Army uniform history wins C.E.W. Bean Prize

Published 31 October 2017

We tend to think of warfare as advancing the technologies of weaponry and strategy, but contests on the world stage have also ushered in important changes to everyday life – like clothing.

The significance of Army uniform design, its history in Australia and how it has shaped the civilian fashion industry was little understood until UNE historian and Adjunct Junior Research Fellow Anneke van Mosseveld began delving into the Australian Army’s archives.

The resulting doctoral thesis – a revealing history of uniform manufacturing from 1912-1995 – was last week awarded a C.E.W. Bean Prize for Military History.

Dr van Mosseveld was praised for her thorough research into “one of the most under-researched topics in Australian history”. She received the prize from the Chief of the Army, Lieutenant General Angus Campbell, during a special ceremony at the Royal Military College, Duntroon.

“Most people don’t think about the uniforms when they consider war; all the talk is of military strategy and equipment,” Dr van Mosseveld said.

“Yet a soldier’s uniform is the first thing they receive when they enlist. Throughout all conflicts, the competition between the world’s armies to ensure that their soldiers are the most comfortable and well equipped has been just as intense as the competition on the battlefield.”

For more than 80 years, all Australian Army combat uniforms were made in a clothing factory, first established by the Department of Defence in South Melbourne, opposite the Victorian Barracks and later moved to Coburg.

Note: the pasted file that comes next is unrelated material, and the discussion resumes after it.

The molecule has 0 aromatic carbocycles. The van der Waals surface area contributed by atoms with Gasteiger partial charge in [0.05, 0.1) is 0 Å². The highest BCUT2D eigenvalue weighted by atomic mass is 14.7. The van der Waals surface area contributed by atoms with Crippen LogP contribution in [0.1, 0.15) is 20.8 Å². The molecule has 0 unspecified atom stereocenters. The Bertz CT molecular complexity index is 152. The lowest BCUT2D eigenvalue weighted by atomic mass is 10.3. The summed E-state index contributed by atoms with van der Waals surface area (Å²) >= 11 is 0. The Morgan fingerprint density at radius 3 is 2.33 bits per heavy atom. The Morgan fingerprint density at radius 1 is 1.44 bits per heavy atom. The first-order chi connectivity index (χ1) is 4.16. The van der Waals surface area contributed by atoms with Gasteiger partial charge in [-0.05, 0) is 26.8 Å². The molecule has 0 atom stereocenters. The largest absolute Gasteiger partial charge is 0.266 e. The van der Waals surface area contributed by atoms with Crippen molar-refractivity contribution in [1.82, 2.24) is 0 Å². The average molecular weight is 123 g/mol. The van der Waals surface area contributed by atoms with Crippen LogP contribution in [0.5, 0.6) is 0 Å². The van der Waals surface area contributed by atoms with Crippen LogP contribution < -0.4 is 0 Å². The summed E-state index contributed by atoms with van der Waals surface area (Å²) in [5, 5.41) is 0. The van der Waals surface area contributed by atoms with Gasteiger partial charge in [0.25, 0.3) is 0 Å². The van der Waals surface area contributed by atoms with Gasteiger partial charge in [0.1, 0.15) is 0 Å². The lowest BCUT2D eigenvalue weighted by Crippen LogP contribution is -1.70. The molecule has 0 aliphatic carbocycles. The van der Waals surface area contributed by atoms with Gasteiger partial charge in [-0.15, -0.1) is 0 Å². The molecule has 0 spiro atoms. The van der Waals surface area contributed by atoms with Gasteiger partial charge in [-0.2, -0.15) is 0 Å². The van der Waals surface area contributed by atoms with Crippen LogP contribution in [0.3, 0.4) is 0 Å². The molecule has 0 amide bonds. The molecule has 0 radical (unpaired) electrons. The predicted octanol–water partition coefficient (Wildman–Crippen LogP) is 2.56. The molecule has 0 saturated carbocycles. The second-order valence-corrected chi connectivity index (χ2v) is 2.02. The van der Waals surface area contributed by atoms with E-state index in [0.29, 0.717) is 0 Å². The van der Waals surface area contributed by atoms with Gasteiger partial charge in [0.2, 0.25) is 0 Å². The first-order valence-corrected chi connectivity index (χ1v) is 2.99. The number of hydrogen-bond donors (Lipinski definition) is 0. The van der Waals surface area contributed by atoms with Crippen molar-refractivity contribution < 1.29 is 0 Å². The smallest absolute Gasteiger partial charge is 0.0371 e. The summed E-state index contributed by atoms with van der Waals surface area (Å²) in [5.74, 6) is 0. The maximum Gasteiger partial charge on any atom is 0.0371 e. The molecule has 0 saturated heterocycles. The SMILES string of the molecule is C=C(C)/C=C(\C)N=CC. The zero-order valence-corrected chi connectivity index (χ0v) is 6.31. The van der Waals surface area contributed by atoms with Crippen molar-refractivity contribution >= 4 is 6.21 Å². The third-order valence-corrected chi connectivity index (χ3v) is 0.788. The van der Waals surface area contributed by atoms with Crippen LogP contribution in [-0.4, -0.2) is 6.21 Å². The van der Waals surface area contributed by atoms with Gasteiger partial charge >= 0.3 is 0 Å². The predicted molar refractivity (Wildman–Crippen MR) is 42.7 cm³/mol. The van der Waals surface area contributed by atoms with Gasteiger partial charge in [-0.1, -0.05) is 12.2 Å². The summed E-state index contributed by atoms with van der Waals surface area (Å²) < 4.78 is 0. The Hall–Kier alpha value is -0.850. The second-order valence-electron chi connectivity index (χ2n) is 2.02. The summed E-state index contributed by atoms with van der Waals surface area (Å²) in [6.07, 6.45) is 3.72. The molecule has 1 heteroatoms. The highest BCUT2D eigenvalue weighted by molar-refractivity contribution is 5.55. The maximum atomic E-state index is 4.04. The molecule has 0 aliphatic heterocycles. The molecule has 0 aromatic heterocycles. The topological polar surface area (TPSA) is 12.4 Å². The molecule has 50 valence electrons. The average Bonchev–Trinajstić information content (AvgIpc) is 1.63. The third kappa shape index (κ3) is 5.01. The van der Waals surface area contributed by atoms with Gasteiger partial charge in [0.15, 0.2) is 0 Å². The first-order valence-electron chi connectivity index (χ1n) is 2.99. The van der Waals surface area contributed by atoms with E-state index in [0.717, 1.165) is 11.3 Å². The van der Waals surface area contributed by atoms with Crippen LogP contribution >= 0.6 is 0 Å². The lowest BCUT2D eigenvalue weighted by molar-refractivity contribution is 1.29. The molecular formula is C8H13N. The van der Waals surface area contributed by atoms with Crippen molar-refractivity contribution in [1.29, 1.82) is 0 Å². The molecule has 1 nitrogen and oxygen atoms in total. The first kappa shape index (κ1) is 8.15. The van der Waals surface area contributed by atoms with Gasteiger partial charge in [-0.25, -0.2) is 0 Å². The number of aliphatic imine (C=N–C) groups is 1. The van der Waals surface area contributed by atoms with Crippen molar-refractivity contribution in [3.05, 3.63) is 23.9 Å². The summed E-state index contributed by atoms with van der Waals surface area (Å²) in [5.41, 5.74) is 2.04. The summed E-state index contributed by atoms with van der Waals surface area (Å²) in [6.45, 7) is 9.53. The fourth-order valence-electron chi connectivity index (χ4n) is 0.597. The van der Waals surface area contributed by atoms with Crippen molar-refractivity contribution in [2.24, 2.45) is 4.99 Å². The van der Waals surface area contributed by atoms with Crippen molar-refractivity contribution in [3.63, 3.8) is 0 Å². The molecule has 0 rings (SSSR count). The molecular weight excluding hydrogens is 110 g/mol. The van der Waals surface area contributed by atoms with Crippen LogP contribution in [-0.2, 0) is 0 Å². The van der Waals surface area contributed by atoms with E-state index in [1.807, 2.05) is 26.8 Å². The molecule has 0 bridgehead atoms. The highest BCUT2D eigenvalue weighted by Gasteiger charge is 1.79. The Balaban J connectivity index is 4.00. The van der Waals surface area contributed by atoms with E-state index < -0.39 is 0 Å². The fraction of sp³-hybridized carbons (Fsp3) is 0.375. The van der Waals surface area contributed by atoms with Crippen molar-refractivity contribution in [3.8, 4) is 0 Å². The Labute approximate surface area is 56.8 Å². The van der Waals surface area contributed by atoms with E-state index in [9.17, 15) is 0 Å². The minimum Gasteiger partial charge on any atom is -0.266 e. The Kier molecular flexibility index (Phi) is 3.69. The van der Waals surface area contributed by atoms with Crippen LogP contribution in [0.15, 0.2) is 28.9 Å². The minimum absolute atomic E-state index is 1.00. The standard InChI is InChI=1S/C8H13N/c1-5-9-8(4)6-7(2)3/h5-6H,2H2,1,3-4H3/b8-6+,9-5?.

Throughout the 1930s the very best minds, artists and even zoologists were recruited to the Sydney Camouflage Group to determine the best combination of camouflage patterns and colours, and chemical companies such as ICI helped to develop the best fabric dyes to use.

“At the height of World War I, about 700 civilians were employed at the factory and they produced tens of thousands of uniforms, constantly resupplying soldiers fighting overseas,” Dr van Mosseveld said.

“In many ways they were at the forefront of clothing manufacturing. They pioneered sewing techniques and were the first to use some equipment, like buttonhole machines.

“Camouflage, comfort and sizing were of the utmost importance because people’s lives depended on it, and many of the innovative systems developed in the Army factory flowed into the broader fashion industry.”

But uniform design was as regimented as the Army itself. “Each design was documented in great detail, a sample made and that sample approved and registered, before it was sealed and stored to serve as the model for all subsequent uniforms,” Dr van Mosseveld said.

“The designs were changed millions of times, in response to complaints from soldiers in the field, and I spent months going through the memos held by the National Archives that documented each change.”

By the 1980s, however, the business world was evolving and in 1995 the Army clothing factory was sold to private enterprise. Australian Defence Apparel, based in Bendigo, continues to make all Australian Army camouflage uniforms, although Dr van Mosseveld points out that it is part Canadian-owned.

Her two-year-long research project brought together Dr van Mosseveld’s twin passions – industry analysis and sewing. “I had an interest, I suppose, because I understand patterns and the technology and machinery behind sewing,” she said.

But Dr van Mosseveld is not ready to call a ceasefire on this fascinating research just yet.

She is now considering looking into the smart technology being adopted in today’s Army uniforms – like fabrics that integrate sensors to detect body temperature changes and that have the ability to warn the wearer of improvised explosive devices nearby – and how uniform design is catering to gender differences.